“The broad range of advocacy skills I have developed through two decades in front of widely disparate tribunals puts me in a strong position to make my client’s case.”

I came to Serjeants’ Inn because of my interest in cases of serious medical treatment decisions for those lacking capacity, stemming from my time at the Law Commission, and I’ve been privileged to be instructed in many of those cases over the years, but the wider experience I’ve gained through working in a number of different areas of law has enabled me to bring a broad perspective to all of my cases. The legal principles may differ, and it certainly helps to know lots of those, but the broad range of advocacy skills I have developed through two decades in front of widely disparate tribunals puts me in a strong position to make my client’s case.

I never lose sight of the fact that the cases I work on are concerned with some of the most personal, sensitive and painful issues in people’s lives. Finding the right way to explore those issues, bring out the truth, and present the arguments in a way that is compelling is, for me, not only a great challenge, but also a great responsibility. I can’t imagine a better job than this.


  • Medical Treatment: Decisions and the Law, Bloomsbury Professional, 2022, 4th ed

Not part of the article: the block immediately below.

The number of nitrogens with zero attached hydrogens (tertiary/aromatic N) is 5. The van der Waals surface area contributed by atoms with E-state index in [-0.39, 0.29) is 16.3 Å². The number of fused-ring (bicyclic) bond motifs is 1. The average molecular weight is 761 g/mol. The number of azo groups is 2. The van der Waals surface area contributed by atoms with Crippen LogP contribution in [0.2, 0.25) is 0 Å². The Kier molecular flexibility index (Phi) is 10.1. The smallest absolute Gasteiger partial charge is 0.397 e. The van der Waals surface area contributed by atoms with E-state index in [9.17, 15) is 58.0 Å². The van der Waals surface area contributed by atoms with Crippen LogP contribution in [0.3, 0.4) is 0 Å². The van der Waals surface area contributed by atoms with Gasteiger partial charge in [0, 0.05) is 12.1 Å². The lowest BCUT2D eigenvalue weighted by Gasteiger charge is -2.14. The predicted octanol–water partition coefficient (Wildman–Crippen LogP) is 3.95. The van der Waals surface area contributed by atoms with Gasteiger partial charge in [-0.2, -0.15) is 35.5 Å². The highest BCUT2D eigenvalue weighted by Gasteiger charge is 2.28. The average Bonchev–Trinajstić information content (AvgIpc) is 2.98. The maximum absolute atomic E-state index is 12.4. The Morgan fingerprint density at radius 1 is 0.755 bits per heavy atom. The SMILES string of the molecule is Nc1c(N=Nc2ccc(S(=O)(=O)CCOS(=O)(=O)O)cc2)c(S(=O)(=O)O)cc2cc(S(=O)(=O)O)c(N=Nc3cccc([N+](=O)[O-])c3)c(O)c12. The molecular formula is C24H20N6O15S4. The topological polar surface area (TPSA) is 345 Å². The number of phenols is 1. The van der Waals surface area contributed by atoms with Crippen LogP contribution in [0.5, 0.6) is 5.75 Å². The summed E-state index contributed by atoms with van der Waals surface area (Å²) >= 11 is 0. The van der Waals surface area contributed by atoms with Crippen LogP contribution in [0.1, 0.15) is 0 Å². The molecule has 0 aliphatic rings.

Debra co-authored chapter nine: Abortion and chapter ten: Sterilisation and Contraception of the fourth edition of the book Medical Treatment: Decisions and the Law, edited by Christopher Johnston KC and Sophia Roper KC and written by 27 members of Serjeants’ Inn.
  • Contributor, Medical Treatment: Decisions and the Law, Bloomsbury Professional, 2016, 3rd ed
  • Joint editor, Inquest Law Reports, 2001-2011
  • Co-author, The Mental Health Act 1983 explained, Stationery Office, 2001, 2nd ed


  • Professional Negligence Bar Association
  • Administrative Law Bar Association
  • London Common Law and Commercial Bar Association


  • Recorder of the Crown Court (2018)
  • Appointed by Attorney-General, junior counsel to the Crown (B Panel) 2007-2012


  • Nottingham University, BA (Law)
  • Middle Temple, Queen Mother Scholar


Debra adopts and adheres to the provisions of her privacy notice which can be accessed here.

further information

For further details of Debra’s practice please click on the links to the left or contact a member of the clerking or client service team.

Bar Council Membership No: 33957
Registered Name: Debra Ann Powell
VAT Registration No: 689739353